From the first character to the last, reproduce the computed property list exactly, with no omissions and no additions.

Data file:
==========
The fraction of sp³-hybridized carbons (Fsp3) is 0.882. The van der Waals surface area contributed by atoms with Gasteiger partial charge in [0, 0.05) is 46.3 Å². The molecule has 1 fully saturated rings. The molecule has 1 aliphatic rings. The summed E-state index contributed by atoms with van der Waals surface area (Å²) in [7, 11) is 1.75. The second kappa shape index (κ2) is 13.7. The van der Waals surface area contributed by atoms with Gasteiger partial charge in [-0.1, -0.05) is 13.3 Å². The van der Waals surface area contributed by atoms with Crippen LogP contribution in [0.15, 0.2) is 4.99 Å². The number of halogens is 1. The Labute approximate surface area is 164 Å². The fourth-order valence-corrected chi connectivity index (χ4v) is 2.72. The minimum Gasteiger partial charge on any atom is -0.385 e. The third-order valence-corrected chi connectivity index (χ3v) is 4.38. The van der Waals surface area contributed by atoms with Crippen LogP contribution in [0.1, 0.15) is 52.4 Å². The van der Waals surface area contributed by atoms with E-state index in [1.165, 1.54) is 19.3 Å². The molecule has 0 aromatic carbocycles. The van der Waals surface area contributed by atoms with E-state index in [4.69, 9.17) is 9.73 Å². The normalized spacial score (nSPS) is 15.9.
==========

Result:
The fraction of sp³-hybridized carbons (Fsp3) is 0.882. The van der Waals surface area contributed by atoms with Gasteiger partial charge in [0, 0.05) is 46.3 Å². The molecule has 1 fully saturated rings. The molecule has 1 aliphatic rings. The summed E-state index contributed by atoms with van der Waals surface area (Å²) in [7, 11) is 1.75. The second kappa shape index (κ2) is 13.7. The van der Waals surface area contributed by atoms with Gasteiger partial charge in [-0.1, -0.05) is 13.3 Å². The van der Waals surface area contributed by atoms with Crippen LogP contribution in [0.15, 0.2) is 4.99 Å². The number of halogens is 1. The Labute approximate surface area is 164 Å². The fourth-order valence-corrected chi connectivity index (χ4v) is 2.72. The minimum Gasteiger partial charge on any atom is -0.385 e. The third-order valence-corrected chi connectivity index (χ3v) is 4.38. The van der Waals surface area contributed by atoms with Crippen LogP contribution in [0.1, 0.15) is 52.4 Å². The van der Waals surface area contributed by atoms with E-state index in [1.165, 1.54) is 19.3 Å². The molecule has 0 aromatic carbocycles. The van der Waals surface area contributed by atoms with E-state index in [4.69, 9.17) is 9.73 Å². The normalized spacial score (nSPS) is 15.9.